This set was originally on sale at the limited run of 30th anniversary Australian shows that the three line-ups did in 2013. Reports were that it was hard to find – one punter said it didn’t seem to be available when the circus stopped off in Sydney – and a handful have crept into the supply chain via enlightened stores like Pure Pop (Melbourne) and Redeye (Sydney.) So now you know who to hit up for a copy…

The Beasts are less a band than an institution these days. Starting as an inner-Sydney party act of doubtful longevity, they turned twisted blues and country punk into a living at various parts of the ‘80s but never hung around long enough to wear out their welcome. By the time the ‘90s dawned, they’d become a serious proposition indeed, signing to a major label spin-off with frontman Tex Perkins being lauded (by at least one female tabloid newspaper scribe) as Oz Rock’s ultimate sleaze sex icon. Hard work but someone has to do it.

The Beasts made their mark in Europe especially, but seemed to explode to a halt whenever the excesses got all too much. Nowadays, they play the part of Big Dumb Rockers to a tee, gleefully churning out admirably under-rehearsed, if predictable, sets of skronk. Allusions to the edgier influences like Beefheart and country that bobbed up in their earlier albums are virtually all gone. Or so it seemed.

Disc One captures “The Axeman’s Jazz” Beasts in full flight at the 2013 Meredith Festival in regional Victoria. Playing the songs from that debut record finds the reconfigured band in startling form. They’re rough around all the right edges and Perkins’ vocal is inspired. Who would have thought Kim Salmon would tread the same stages as his formerly very much ex-bandmates? Me neither but such events are what makes reformations like this exciting.

The set is drawn from a very live desktape. You can’t hear much of the crowd but Salmon and Spencer P. Jones are very “up” in the mix. You can work the balance knob and get a real appreciation for how well these guys work – as individuals and as a combination. James Baker’s distinctive work behind the traps puts a new “old” perspective on the band’s sound – no click track required. Cow-punk started in a handful places and this is one of them. If you couldn’t be there, this disc is the next best thing.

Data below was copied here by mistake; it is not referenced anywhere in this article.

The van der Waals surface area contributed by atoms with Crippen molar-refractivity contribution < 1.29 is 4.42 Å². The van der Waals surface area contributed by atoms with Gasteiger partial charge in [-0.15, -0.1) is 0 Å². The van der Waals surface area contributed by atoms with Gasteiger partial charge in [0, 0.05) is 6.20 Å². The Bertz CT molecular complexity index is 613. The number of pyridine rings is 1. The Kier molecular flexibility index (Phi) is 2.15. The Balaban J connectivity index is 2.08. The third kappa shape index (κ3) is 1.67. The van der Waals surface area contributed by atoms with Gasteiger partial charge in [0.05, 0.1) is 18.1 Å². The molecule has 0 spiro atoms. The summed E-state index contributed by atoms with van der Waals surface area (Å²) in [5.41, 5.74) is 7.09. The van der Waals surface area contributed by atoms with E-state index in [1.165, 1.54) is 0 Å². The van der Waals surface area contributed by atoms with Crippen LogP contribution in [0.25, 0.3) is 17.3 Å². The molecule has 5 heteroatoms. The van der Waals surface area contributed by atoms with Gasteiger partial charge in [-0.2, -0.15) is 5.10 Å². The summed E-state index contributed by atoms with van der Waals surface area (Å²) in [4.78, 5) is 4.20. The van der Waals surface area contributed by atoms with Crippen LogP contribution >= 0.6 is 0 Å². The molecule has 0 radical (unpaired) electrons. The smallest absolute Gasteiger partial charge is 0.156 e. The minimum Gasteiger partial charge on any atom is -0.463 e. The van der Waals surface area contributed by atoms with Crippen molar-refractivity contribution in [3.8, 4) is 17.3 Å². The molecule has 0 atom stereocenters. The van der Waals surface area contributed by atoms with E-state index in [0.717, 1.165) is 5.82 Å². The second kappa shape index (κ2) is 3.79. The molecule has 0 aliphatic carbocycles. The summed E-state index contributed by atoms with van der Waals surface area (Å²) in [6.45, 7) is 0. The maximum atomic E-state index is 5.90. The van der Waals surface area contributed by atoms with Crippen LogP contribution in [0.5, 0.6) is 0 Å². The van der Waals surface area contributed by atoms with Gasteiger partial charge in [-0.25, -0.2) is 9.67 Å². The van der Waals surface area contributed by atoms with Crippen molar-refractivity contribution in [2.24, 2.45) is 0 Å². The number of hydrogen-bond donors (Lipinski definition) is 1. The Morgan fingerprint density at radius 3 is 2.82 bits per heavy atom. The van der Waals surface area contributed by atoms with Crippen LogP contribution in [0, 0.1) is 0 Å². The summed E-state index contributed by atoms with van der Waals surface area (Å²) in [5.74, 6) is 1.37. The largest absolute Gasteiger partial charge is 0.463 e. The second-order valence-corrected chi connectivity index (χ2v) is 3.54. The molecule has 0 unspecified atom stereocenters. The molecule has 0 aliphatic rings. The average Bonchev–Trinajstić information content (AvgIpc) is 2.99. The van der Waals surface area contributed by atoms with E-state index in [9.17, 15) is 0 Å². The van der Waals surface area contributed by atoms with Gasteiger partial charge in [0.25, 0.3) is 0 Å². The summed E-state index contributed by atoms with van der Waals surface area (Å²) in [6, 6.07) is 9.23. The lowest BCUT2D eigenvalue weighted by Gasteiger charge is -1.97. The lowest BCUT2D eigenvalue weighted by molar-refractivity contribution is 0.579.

“The Low Road” was the record that thrust the Beasts of Bourbon centre-stage. No longer a niche act, they were playing in the bright spotlight. That the world ultimately never “got” their bludgeoning sound never mattered to the thousands who packed their shows. Disc Three showcases the Perkins-Jones-Salmon-Pola-Hooper line-up that many still regard as definitive, in all their seamy glory at the Brisbane 2013 show supporting Iggy and the Stooges. 

The playing is intense – like a steam-roller with a broken handbrake and its operator on a death wish – that you’ll again wonder how they never swept grunge’s namby pamby, shorts-wearing flannelette boys to one side and emerged on top of the global heap.

“Gone” was the first album without Kim Salmon and if you felt it lacked something (songs?) you’re not alone. What the line-up that recorded it did have was Charlie Owen, a chronically-talented fretboard exponent whose style and demeanour indicated he could have been a Beast from birth. This is the Disc Two “Little Animals” (and current) line-up and the show is a cracker.

Yes, the Beasts play it long, straight and hard with no room for stylistic diversions, but Charlie sparks off Spencer’s playing so well in the middle of the furnace that you can’t help but give this repeated spins. There’s cross-over with Disc Two, naturally enough, but quibbling would be pointless. So would resistance.

It’s tough to pick a favourite track (or disc) among many. Let’s just say that when Tex requests Mr Perkins to “get funky” it’s no place for the faint-hearted or a chicken.